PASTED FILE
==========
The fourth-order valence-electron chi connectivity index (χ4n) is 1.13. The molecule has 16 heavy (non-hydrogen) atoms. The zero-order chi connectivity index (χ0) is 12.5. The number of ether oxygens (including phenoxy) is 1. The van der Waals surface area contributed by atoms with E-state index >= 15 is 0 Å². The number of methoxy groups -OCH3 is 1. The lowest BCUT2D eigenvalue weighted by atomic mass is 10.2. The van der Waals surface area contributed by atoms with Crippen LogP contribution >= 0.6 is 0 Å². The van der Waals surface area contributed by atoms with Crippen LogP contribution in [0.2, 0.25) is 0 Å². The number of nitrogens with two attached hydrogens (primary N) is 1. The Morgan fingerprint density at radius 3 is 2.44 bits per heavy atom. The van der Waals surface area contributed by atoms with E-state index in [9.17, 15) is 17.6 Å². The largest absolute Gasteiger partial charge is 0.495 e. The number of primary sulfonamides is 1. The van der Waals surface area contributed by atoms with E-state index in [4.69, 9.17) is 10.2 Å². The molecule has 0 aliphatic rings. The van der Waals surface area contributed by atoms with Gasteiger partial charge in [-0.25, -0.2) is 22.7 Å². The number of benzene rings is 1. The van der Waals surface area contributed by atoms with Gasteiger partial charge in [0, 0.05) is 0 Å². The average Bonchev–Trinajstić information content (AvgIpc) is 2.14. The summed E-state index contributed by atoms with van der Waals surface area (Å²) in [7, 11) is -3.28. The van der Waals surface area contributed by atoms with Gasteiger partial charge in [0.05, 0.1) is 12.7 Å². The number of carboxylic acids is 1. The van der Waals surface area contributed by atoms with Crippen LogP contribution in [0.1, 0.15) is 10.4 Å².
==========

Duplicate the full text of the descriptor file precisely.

The fourth-order valence-electron chi connectivity index (χ4n) is 1.13. The molecule has 16 heavy (non-hydrogen) atoms. The zero-order chi connectivity index (χ0) is 12.5. The number of ether oxygens (including phenoxy) is 1. The van der Waals surface area contributed by atoms with E-state index >= 15 is 0 Å². The number of methoxy groups -OCH3 is 1. The lowest BCUT2D eigenvalue weighted by atomic mass is 10.2. The van der Waals surface area contributed by atoms with Crippen LogP contribution >= 0.6 is 0 Å². The van der Waals surface area contributed by atoms with Crippen LogP contribution in [0.2, 0.25) is 0 Å². The number of nitrogens with two attached hydrogens (primary N) is 1. The Morgan fingerprint density at radius 3 is 2.44 bits per heavy atom. The van der Waals surface area contributed by atoms with E-state index in [9.17, 15) is 17.6 Å². The largest absolute Gasteiger partial charge is 0.495 e. The number of primary sulfonamides is 1. The van der Waals surface area contributed by atoms with E-state index in [4.69, 9.17) is 10.2 Å². The molecule has 0 aliphatic rings. The van der Waals surface area contributed by atoms with Gasteiger partial charge in [-0.25, -0.2) is 22.7 Å². The number of benzene rings is 1. The van der Waals surface area contributed by atoms with Gasteiger partial charge in [0, 0.05) is 0 Å². The average Bonchev–Trinajstić information content (AvgIpc) is 2.14. The summed E-state index contributed by atoms with van der Waals surface area (Å²) in [7, 11) is -3.28. The van der Waals surface area contributed by atoms with Gasteiger partial charge in [0.05, 0.1) is 12.7 Å². The number of carboxylic acids is 1. The van der Waals surface area contributed by atoms with Crippen LogP contribution in [0.1, 0.15) is 10.4 Å².